Lakes are getting greener on a global basis – and in this case, “going green” is not a good thing, said Rebecca North, assistant professor in the School of Natural Resources.
The greening of lakes around the world is due to algal blooms, which form in a body of water when sunlight and nutrients like phosphorus and nitrogen combine to promote aquatic plant growth. The blooms form on the top of the water, and then fall to the bottom. As they fall, they consume oxygen, forming a “dead zone,” and can also produce toxins such as microcystin.
“The nutrients that make crops grow on land makes algae grow in water,” North said of the process.
Lately, these algal blooms have been found more frequently and are more widespread than ever before. Scientists have been curious as to why this is happening, especially since regulations and improved sewage treatment options have been around since the 1970s to restrict the ability of these nutrients to reach water sources.
The toxic blooms are a health concern, especially in areas where groundwater cannot be used for drinking water, North said. In some places, bodies of water like lakes and reservoirs provide drinking water. In the summer of 2014, dangerous levels of the toxin caused Toledo, Ohio, to shut down its drinking water supply for three days, for example. Toledo draws its drinking water from Lake Erie, which is again experiencing a significant algal bloom, although toxin levels are currently low in the areas from which drinking water is drawn.
North’s research looks to why blooms are forming more often and what can be done to stop formations. She is part of a research team that has found that “legacy phosphorus” – phosphorus stored at the bottom of these bodies of water – might be a key part of the ongoing issue of greening lakes.
“Lakes are a giant collector basin,” she said. “Everything is stored in the sediment.” It’s a cyclical issue – the lack of oxygen caused by the blooms helps release the phosphorus from the sediments.
Her team found that geology has a large role to play in the problem – prairie soils release more legacy phosphorus, for example. The goal of this research is to improve how blooms are managed and develop realistic goals for lake restoration, North said.
Another piece to the blooming puzzle is to keep nutrients out of the bodies of water in the first place, North said. Nutrient management includes fertilizing crops – and lawns – at ideal times such as not right before rain storms when it will wash off the land or on frozen soils, and keeping septic systems in good repair.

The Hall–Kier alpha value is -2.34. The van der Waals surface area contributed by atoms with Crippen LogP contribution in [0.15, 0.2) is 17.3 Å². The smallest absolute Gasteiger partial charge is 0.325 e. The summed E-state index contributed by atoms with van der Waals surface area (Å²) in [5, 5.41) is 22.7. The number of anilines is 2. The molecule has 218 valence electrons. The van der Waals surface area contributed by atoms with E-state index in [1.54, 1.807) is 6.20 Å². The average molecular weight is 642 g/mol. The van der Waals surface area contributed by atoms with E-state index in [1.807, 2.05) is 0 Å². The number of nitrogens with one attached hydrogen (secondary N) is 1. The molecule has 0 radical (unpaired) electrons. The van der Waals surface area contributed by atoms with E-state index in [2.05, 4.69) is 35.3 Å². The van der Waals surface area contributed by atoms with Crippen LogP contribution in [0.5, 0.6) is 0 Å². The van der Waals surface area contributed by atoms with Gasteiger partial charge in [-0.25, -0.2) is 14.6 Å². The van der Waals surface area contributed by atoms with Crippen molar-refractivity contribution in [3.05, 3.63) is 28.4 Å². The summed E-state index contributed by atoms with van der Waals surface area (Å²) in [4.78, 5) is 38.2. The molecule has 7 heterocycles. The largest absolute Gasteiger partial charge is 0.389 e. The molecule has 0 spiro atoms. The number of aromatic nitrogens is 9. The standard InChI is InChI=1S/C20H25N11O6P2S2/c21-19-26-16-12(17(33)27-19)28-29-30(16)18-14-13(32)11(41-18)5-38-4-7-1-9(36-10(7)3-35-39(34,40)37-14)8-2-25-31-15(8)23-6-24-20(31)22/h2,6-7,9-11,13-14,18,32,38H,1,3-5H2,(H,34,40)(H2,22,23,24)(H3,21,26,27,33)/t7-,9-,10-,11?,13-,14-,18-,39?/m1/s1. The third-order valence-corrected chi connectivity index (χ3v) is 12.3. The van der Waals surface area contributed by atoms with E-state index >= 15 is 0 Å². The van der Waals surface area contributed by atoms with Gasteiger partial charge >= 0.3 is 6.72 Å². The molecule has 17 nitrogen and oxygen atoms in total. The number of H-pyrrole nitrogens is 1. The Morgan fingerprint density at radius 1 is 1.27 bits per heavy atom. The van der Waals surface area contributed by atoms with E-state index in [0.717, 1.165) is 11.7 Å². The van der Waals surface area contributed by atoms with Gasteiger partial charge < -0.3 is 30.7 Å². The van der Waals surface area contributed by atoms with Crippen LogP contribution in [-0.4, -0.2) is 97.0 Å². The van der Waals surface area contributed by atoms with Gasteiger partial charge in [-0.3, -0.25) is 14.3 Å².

“It’s all about awareness – when are you applying fertilizer to your lawn, and where your waste goes,” North said.
Storm water run-off in both agricultural and urban settings are big contributors to the issue, she said. Producers can plant winter crops and cover crops to use up the nutrients rather than having them potentially wash away.
North’s research most recently looked at blooms under ice in Canada, where she was a research associate at the Global Institute for Water Security at the University of Saskatchewan. She joined the University of Missouri last fall. Here she directs two programs, the Lakes of Missouri Volunteer Program and the Statewide Lake Assessment Project (SLAP). SLAP has monitored water bodies in the state with consistent methods since 1979. That data is now helping the state to set parameters for calling a body of water “impaired,” North said. The only issue with this monitoring, is that it relies on student labor, so most of the water monitoring is done in the summer months. This makes it hard to tell if the data is reliable enough to make year-round assumptions about algal blooms, since abundant sunlight is a primary factor in their creation and they can occur year-round.
The Lakes of Missouri Volunteer Program uses trained members of the public to monitor bodies of water six times per year.
North has also started a new program with local youth – ROSS (Reservoir Observer Student Scientists) where Rock Bridge High School students sample water weekly, year-round, from Bethel Lake, which has suffered from algal blooms.
“Our data tends to have a summer-centric view,” North said. “We don’t have data on winter.”
North was co-author on a paper published in September 2017 in the Canadian Journal of Fisheries and Aquatic Sciences, “Internal phosphorus loading in Canadian freshwaters: a critical review and data analysis.” The article was also selected by the journal as an “Editors’ Choice” paper for 2017, which highlights articles of particularly high caliber and topical importance.